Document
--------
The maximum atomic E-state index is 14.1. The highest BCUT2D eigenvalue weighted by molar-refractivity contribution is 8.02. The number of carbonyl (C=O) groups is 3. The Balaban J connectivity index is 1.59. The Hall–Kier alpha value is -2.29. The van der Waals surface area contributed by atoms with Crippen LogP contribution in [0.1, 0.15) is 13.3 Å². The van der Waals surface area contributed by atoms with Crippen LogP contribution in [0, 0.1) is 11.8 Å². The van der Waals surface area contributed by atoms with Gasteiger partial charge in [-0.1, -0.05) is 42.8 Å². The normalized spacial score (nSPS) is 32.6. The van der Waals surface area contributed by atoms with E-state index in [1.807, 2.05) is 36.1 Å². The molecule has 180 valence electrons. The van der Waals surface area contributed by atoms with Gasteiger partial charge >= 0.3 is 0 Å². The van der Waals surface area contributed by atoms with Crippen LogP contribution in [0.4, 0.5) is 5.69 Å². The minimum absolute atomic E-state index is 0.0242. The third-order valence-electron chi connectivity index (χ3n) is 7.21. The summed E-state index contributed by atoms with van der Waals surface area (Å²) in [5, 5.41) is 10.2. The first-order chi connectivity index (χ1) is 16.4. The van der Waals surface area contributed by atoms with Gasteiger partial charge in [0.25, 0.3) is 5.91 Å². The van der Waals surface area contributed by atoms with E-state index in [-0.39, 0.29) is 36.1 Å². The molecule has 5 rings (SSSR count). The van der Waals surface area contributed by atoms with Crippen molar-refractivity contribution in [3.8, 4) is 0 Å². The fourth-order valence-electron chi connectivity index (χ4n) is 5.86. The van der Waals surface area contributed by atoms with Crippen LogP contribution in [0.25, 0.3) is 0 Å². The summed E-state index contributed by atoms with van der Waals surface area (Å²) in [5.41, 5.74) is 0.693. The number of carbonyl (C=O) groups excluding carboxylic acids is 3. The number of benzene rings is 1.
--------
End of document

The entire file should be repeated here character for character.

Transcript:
The maximum atomic E-state index is 14.1. The highest BCUT2D eigenvalue weighted by molar-refractivity contribution is 8.02. The number of carbonyl (C=O) groups is 3. The Balaban J connectivity index is 1.59. The Hall–Kier alpha value is -2.29. The van der Waals surface area contributed by atoms with Crippen LogP contribution in [0.1, 0.15) is 13.3 Å². The van der Waals surface area contributed by atoms with Crippen LogP contribution in [0, 0.1) is 11.8 Å². The van der Waals surface area contributed by atoms with Gasteiger partial charge in [-0.1, -0.05) is 42.8 Å². The normalized spacial score (nSPS) is 32.6. The van der Waals surface area contributed by atoms with E-state index in [1.807, 2.05) is 36.1 Å². The molecule has 180 valence electrons. The van der Waals surface area contributed by atoms with Gasteiger partial charge >= 0.3 is 0 Å². The van der Waals surface area contributed by atoms with Crippen LogP contribution in [0.4, 0.5) is 5.69 Å². The minimum absolute atomic E-state index is 0.0242. The third-order valence-electron chi connectivity index (χ3n) is 7.21. The summed E-state index contributed by atoms with van der Waals surface area (Å²) in [5, 5.41) is 10.2. The first-order chi connectivity index (χ1) is 16.4. The van der Waals surface area contributed by atoms with Gasteiger partial charge in [0.25, 0.3) is 5.91 Å². The van der Waals surface area contributed by atoms with E-state index in [-0.39, 0.29) is 36.1 Å². The molecule has 5 rings (SSSR count). The van der Waals surface area contributed by atoms with Crippen molar-refractivity contribution in [3.8, 4) is 0 Å². The fourth-order valence-electron chi connectivity index (χ4n) is 5.86. The van der Waals surface area contributed by atoms with Crippen LogP contribution in [0.25, 0.3) is 0 Å². The summed E-state index contributed by atoms with van der Waals surface area (Å²) in [5.41, 5.74) is 0.693. The number of carbonyl (C=O) groups excluding carboxylic acids is 3. The number of benzene rings is 1.